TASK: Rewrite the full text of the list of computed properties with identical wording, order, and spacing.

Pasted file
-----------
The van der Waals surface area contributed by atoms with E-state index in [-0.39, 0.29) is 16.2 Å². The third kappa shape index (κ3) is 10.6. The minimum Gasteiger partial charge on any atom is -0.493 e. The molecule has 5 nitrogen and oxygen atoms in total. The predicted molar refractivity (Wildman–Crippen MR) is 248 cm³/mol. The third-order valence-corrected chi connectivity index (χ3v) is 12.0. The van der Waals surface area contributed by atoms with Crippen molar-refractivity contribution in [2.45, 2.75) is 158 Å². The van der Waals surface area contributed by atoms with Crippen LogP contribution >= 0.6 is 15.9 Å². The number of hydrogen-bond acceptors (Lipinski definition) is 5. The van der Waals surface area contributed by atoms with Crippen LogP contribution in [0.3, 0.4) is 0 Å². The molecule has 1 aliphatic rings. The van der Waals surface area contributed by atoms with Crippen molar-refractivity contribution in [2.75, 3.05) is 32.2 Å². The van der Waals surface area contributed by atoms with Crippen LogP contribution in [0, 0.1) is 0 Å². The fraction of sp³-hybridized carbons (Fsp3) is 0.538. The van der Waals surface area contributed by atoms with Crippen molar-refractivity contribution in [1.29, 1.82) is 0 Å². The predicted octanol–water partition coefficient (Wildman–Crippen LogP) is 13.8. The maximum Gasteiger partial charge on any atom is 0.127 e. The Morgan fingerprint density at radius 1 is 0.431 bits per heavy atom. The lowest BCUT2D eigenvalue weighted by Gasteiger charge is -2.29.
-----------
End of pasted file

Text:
The van der Waals surface area contributed by atoms with E-state index in [-0.39, 0.29) is 16.2 Å². The third kappa shape index (κ3) is 10.6. The minimum Gasteiger partial charge on any atom is -0.493 e. The molecule has 5 nitrogen and oxygen atoms in total. The predicted molar refractivity (Wildman–Crippen MR) is 248 cm³/mol. The third-order valence-corrected chi connectivity index (χ3v) is 12.0. The van der Waals surface area contributed by atoms with Crippen molar-refractivity contribution in [2.45, 2.75) is 158 Å². The van der Waals surface area contributed by atoms with Crippen LogP contribution >= 0.6 is 15.9 Å². The number of hydrogen-bond acceptors (Lipinski definition) is 5. The van der Waals surface area contributed by atoms with Crippen LogP contribution in [0.3, 0.4) is 0 Å². The molecule has 1 aliphatic rings. The van der Waals surface area contributed by atoms with Crippen molar-refractivity contribution in [2.75, 3.05) is 32.2 Å². The van der Waals surface area contributed by atoms with Crippen LogP contribution in [0, 0.1) is 0 Å². The fraction of sp³-hybridized carbons (Fsp3) is 0.538. The van der Waals surface area contributed by atoms with Crippen molar-refractivity contribution in [1.29, 1.82) is 0 Å². The predicted octanol–water partition coefficient (Wildman–Crippen LogP) is 13.8. The maximum Gasteiger partial charge on any atom is 0.127 e. The Morgan fingerprint density at radius 1 is 0.431 bits per heavy atom. The lowest BCUT2D eigenvalue weighted by Gasteiger charge is -2.29.